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'ROUTES IN PERSIA. SECTION III' [‎301v] (607/739)

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The record is made up of 1 volume (367 folios). It was created in 1898. It was written in English. The original is part of the British Library: India Office The department of the British Government to which the Government of India reported between 1858 and 1947. The successor to the Court of Directors. Records and Private Papers.


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No. 227—
T ehran to K armamshah,
Names of stages.
D istances
in miles.
ground. Supplies scarce. Nuvaran is a flourish,
ing little town with some fine gardens. Popula-
tion about 2,000. Passing imamzada on left
pass through village and cross a stream: and
descending from high rocky plateau on which
village of Shamarin is built, cross dry bed of
torrent at half a mile. Beyond 1st mile cross three
successive low ridges from hills on right. Pass
large village of Buvaran built on sides and top of
a gravelly hill. Here a road turns off to right
towards hills on that side, and a little further on,
at 2 miles, pass close to hills on left, alongside of
which road descends. Below in valley on right
are fine gardens watered by a torrent; thence road
continually descends, following course of a torrent
with rocks on left, and precipitous. At 7| miles
cross a deep ravine, down which runs torrent, thence
descend steeply, and at 3 miles cross stream. At
half a mile pass some gardens and fine walnut-trees
on left. Pass under lofty trap rocks on left, with
aforementioned torrent winding at their basej
sloping glassy hills on right. At 4 miles cross
deep ravine with stream at bottom. At 6 miles
pass close under low hills on right, and cross
dry bed of stream running down from ravine in
hills. Next, crossing a succession of dry beds
of torrents and undulations, pass village of Ka-
ziabad, amid gardens and vineyards on left of
road, and cross stream. Descending thence into
a gently undulating valley, cross dry bed of
torrent at^ 7^ miles. At 8^ miles, a road cross-
es from right front, leading towards hills off
left in the direction of Saveh. Thence, as far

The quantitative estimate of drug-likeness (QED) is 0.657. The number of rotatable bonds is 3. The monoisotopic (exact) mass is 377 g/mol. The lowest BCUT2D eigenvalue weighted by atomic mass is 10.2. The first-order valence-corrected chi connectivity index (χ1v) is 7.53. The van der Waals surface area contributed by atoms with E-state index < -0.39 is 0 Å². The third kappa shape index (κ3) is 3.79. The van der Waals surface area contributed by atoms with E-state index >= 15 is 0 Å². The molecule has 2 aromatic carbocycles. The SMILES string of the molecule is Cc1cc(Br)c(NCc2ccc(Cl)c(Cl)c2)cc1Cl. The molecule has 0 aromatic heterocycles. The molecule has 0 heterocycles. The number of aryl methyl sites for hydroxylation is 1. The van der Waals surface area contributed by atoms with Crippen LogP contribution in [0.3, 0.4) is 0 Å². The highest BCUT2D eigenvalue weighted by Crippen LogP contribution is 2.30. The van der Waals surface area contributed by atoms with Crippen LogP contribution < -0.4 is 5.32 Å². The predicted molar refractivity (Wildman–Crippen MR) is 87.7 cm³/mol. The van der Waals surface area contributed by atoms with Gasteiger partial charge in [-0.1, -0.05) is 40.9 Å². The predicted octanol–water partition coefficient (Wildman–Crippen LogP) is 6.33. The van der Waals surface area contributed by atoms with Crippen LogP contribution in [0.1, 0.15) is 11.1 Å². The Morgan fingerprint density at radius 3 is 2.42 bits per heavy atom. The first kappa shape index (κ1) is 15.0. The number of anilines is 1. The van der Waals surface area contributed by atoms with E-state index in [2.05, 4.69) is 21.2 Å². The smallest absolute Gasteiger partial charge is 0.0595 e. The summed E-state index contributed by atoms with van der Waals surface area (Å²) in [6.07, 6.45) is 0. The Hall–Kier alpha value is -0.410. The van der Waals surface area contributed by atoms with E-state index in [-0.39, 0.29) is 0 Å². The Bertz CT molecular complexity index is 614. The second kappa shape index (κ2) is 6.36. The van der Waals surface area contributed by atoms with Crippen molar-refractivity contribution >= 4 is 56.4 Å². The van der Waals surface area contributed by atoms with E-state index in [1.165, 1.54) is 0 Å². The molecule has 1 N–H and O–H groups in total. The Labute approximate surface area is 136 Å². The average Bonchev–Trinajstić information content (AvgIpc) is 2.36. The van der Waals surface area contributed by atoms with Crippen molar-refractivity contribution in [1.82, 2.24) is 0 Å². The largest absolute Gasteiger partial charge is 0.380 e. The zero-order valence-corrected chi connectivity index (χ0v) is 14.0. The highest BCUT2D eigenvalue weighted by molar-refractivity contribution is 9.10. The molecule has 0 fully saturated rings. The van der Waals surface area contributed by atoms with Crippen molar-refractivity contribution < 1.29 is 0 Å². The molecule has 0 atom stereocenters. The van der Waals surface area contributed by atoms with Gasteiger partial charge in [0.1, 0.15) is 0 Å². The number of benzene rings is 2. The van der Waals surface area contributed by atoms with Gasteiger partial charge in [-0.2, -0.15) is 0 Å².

as 112 miles, steep ascent out of valley with low
hills on right. Here a road branches off to left
and another to beyond village of Azlagheh.
At lijj miles pass fortified village on high
mound on left called Azlagheh. In the valley
below, watered by a stream, are some ruins and
nourishing gardens. Descend from top of steep
ridge and cross^ stream at 12 miles. Pass along
lane between high garden walls, and ascend
over a stony undulating country to 13 miles.
nee a steep short descent, and at 13i miles
pass some fine gardens and vineyards on left
ica . hence pass through town of Nuvaran,
built on slopes of a steep hill, round which the
road descends. Cross stream at bottom, and
IZZ i ^P^S-ground on west of town on a
giassy slope by the side of a clear stream.

About this item


The volume is a Government of India official publication entitled Routes in Persia. Section III. Compiled in the Intelligence Branch of the Quarter Master General's Department in India (Simla: printed at the Government Central Printing Office, 1898).

The volume contains details of all land routes (numbered 1-247) in Persia starting from Russian territory and extending south as far as a line drawn from Karmanshah [Kermānshāh] south-eastwards through Burujird [Borūjerd], Isfahan [Eşfahān] and Yazd to Karman [Kermān], and thence north-east to Khabis [Khabīş] and Neh to Lash Juwain [Lāsh-e Juwayn].

The information given for each route comprises:

  • number of route;
  • place names forming starting point and destination of route;
  • authority and date;
  • number of stage;
  • names of stages;
  • distance in miles (intermediate and total);
  • remarks (including precise details of the route, general geographical information, and information on smaller settlements, local peoples, agriculture, condition of roads, access to water, supplies of wood, and other routes).

An appendix within the volume (folios 356-359) and two separately-stored sets of loose sheets (containing routes numbers 77 (a) and 140-A, folios 363-369) give information too late for incorporation in the body of the work.

The volume also contains pockets attached to the front and back inside covers for maps. These consist of an index map showing the limits of each of the three sections of Routes in Persia (folio 2) and an index map to the routes in Section III (folio 361). There is also a fold-out map of the route from Seistan [Sīstān] to Mashad on folio 232.

An ink stamp on the front cover records the confidential nature of the publication and that it was being transmitted for the information of His Excellency the Viceroy (Victor Alexander Bruce, 9th Earl of Elgin and 16th Earl of Kincardine) only.

Extent and format
1 volume (367 folios)

The volume contains an alphabetical cross index (folios 6-17), and an alphabetical index to names of places (folios 18-25).

Physical characteristics

Foliation: the foliation sequence commences at the front cover and terminates on the last page of the loose supplementary sheets (found in the small grey folder within the main folder); these numbers are written in pencil, are circled, and are located in the top right corner of the recto The front of a sheet of paper or leaf, often abbreviated to 'r'. side of each folio.

Pagination: the volume also contains a printed pagination sequence.

Written in
English in Latin script
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'ROUTES IN PERSIA. SECTION III' [‎301v] (607/739), British Library: India Office Records and Private Papers, Mss Eur F111/371, in Qatar Digital Library <> [accessed 15 July 2020]

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